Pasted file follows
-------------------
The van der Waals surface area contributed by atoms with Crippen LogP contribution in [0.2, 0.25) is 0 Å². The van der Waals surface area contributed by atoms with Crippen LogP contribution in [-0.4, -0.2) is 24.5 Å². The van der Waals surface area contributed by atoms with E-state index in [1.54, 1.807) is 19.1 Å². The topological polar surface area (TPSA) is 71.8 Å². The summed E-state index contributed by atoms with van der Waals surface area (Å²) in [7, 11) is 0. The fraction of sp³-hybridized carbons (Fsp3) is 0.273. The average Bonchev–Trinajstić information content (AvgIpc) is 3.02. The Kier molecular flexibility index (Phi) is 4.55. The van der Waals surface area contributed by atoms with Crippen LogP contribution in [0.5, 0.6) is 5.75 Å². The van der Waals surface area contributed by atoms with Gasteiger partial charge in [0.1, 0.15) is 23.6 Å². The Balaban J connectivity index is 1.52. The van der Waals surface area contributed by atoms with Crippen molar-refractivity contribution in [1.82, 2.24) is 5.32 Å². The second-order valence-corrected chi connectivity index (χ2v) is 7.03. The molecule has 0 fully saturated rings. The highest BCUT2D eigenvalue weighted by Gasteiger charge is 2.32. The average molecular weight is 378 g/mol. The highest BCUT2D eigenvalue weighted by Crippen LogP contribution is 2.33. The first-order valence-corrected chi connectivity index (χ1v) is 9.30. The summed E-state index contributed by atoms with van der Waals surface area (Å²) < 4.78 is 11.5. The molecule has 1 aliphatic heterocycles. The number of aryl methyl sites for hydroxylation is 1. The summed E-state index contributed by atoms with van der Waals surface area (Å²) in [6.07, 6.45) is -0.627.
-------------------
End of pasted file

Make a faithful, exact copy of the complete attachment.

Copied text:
The van der Waals surface area contributed by atoms with Crippen LogP contribution in [0.2, 0.25) is 0 Å². The van der Waals surface area contributed by atoms with Crippen LogP contribution in [-0.4, -0.2) is 24.5 Å². The van der Waals surface area contributed by atoms with E-state index in [1.54, 1.807) is 19.1 Å². The topological polar surface area (TPSA) is 71.8 Å². The summed E-state index contributed by atoms with van der Waals surface area (Å²) in [7, 11) is 0. The fraction of sp³-hybridized carbons (Fsp3) is 0.273. The average Bonchev–Trinajstić information content (AvgIpc) is 3.02. The Kier molecular flexibility index (Phi) is 4.55. The van der Waals surface area contributed by atoms with Crippen LogP contribution in [0.5, 0.6) is 5.75 Å². The van der Waals surface area contributed by atoms with Gasteiger partial charge in [0.1, 0.15) is 23.6 Å². The Balaban J connectivity index is 1.52. The van der Waals surface area contributed by atoms with Crippen molar-refractivity contribution in [1.82, 2.24) is 5.32 Å². The second-order valence-corrected chi connectivity index (χ2v) is 7.03. The molecule has 0 fully saturated rings. The highest BCUT2D eigenvalue weighted by Gasteiger charge is 2.32. The average molecular weight is 378 g/mol. The highest BCUT2D eigenvalue weighted by Crippen LogP contribution is 2.33. The first-order valence-corrected chi connectivity index (χ1v) is 9.30. The summed E-state index contributed by atoms with van der Waals surface area (Å²) < 4.78 is 11.5. The molecule has 1 aliphatic heterocycles. The number of aryl methyl sites for hydroxylation is 1. The summed E-state index contributed by atoms with van der Waals surface area (Å²) in [6.07, 6.45) is -0.627.